It will come as no great surprise to anyone that we live in a world full of noise, noise that both assaults our ears and noise which can assault the rest of our senses. Our modern world seems to be devoid of silence, because of modern machinery and technology and the fast-paced motion of our society it seems as if silence is something that remains an unattainable dream. This lack of silence, this preponderance of noise has deep ramifications for our spiritual life and our encounter with God, as Cardinal Sarah writes, “in silence, not in turmoil and noise, God enters into the innermost depths of our being.” This book not only lays out what has happened to our society which has caused such constant noise and chattering and activity, but he also points out how this affects our relationship with God and what it has done to us as human beings and reminds us of the great gift that is silence.
Cardinal Sarah, in this book, encourages people of faith to “join a sort of resistance movement. What will become of our world if it does not look for intervals of silence? Interior rest and harmony can flow only from silence. Without it, life does not exist. The greatest mysteries of the world are born and unfold in silence. How does nature develop? In the greatest silence. A tree grows in silence, and springs of water flow at first in the silence of the ground. The sun that rises over the earth in its splendor and grandeur warms us in silence. What is extraordinary is always silent.” For Cardinal Sarah, silence is not an end in itself, it is the means to an end – it is an opening of a door to God who so often remains silent and allows for Him to speak to us in the silence.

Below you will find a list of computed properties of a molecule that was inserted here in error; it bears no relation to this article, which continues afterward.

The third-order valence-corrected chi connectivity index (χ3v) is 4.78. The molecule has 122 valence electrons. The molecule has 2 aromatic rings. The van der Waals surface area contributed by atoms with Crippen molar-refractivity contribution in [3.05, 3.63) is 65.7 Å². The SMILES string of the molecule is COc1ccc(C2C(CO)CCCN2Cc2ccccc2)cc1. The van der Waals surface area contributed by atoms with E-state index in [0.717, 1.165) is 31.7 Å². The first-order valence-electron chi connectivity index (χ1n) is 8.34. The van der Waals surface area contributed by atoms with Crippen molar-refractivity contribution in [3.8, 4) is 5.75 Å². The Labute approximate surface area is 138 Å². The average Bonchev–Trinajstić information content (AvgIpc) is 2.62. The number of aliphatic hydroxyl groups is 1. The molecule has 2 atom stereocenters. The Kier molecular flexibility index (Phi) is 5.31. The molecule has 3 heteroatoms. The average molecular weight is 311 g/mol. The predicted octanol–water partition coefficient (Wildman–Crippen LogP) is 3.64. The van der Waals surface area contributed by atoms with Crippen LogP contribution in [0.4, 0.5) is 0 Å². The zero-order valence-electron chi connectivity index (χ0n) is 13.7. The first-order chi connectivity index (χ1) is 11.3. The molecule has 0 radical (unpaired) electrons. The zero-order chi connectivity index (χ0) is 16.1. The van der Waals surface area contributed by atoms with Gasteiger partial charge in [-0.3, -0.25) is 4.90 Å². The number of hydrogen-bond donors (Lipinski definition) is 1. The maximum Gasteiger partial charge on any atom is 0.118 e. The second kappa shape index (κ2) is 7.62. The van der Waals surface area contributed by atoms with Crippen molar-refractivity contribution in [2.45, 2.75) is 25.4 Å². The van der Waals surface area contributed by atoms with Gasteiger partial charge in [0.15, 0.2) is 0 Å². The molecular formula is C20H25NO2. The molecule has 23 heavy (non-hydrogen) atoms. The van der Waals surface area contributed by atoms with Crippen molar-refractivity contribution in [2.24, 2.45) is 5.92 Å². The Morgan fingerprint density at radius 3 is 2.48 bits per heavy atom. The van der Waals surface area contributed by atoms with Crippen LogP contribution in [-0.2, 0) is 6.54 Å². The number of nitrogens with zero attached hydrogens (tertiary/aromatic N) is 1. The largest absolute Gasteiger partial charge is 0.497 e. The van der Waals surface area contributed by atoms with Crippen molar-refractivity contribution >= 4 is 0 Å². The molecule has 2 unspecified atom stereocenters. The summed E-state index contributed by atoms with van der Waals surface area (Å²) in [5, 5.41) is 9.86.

I have often thought of summer as being the Sabbath of the year. Just as a week has its Sabbath day of rest, so too does the year as a whole – it is summer. On this Memorial Day weekend we traditionally kick off the summer season as the weather (hopefully!) warms up, as school winds down and as summer vacations begin. Part of the Sabbath is quiet reflection and communication with God and it seems to me that summer should encourage us to do that over the course of these warm months – of creating space and time for silence, of stepping back from words and noise and activity to break the dictatorship of noise, in order to enter more fully into the silence so as to encounter God more completely and fully.